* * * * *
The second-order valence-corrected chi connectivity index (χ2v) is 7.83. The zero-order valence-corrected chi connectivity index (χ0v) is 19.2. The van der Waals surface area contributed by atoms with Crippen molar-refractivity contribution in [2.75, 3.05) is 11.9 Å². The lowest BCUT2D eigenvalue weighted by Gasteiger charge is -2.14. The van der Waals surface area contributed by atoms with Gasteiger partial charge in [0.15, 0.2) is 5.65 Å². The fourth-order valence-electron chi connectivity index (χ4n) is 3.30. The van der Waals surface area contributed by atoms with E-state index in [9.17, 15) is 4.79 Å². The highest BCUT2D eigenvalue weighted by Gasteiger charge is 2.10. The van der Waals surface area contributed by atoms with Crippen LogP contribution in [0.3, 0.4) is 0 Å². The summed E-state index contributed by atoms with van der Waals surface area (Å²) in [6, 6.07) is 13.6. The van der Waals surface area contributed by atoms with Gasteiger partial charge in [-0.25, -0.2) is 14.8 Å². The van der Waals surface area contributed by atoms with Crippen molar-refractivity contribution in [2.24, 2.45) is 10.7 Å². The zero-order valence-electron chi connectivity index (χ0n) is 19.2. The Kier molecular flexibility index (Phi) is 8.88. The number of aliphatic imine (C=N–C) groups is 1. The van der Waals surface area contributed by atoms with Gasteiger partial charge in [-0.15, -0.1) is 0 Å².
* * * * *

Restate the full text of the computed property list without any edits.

The second-order valence-corrected chi connectivity index (χ2v) is 7.83. The zero-order valence-corrected chi connectivity index (χ0v) is 19.2. The van der Waals surface area contributed by atoms with Crippen molar-refractivity contribution in [2.75, 3.05) is 11.9 Å². The lowest BCUT2D eigenvalue weighted by Gasteiger charge is -2.14. The van der Waals surface area contributed by atoms with Gasteiger partial charge in [0.15, 0.2) is 5.65 Å². The fourth-order valence-electron chi connectivity index (χ4n) is 3.30. The van der Waals surface area contributed by atoms with E-state index in [9.17, 15) is 4.79 Å². The highest BCUT2D eigenvalue weighted by Gasteiger charge is 2.10. The van der Waals surface area contributed by atoms with Crippen LogP contribution in [0.3, 0.4) is 0 Å². The summed E-state index contributed by atoms with van der Waals surface area (Å²) in [6, 6.07) is 13.6. The van der Waals surface area contributed by atoms with Gasteiger partial charge in [-0.25, -0.2) is 14.8 Å². The van der Waals surface area contributed by atoms with Crippen molar-refractivity contribution in [2.24, 2.45) is 10.7 Å². The zero-order valence-electron chi connectivity index (χ0n) is 19.2. The Kier molecular flexibility index (Phi) is 8.88. The number of aliphatic imine (C=N–C) groups is 1. The van der Waals surface area contributed by atoms with Gasteiger partial charge in [-0.15, -0.1) is 0 Å².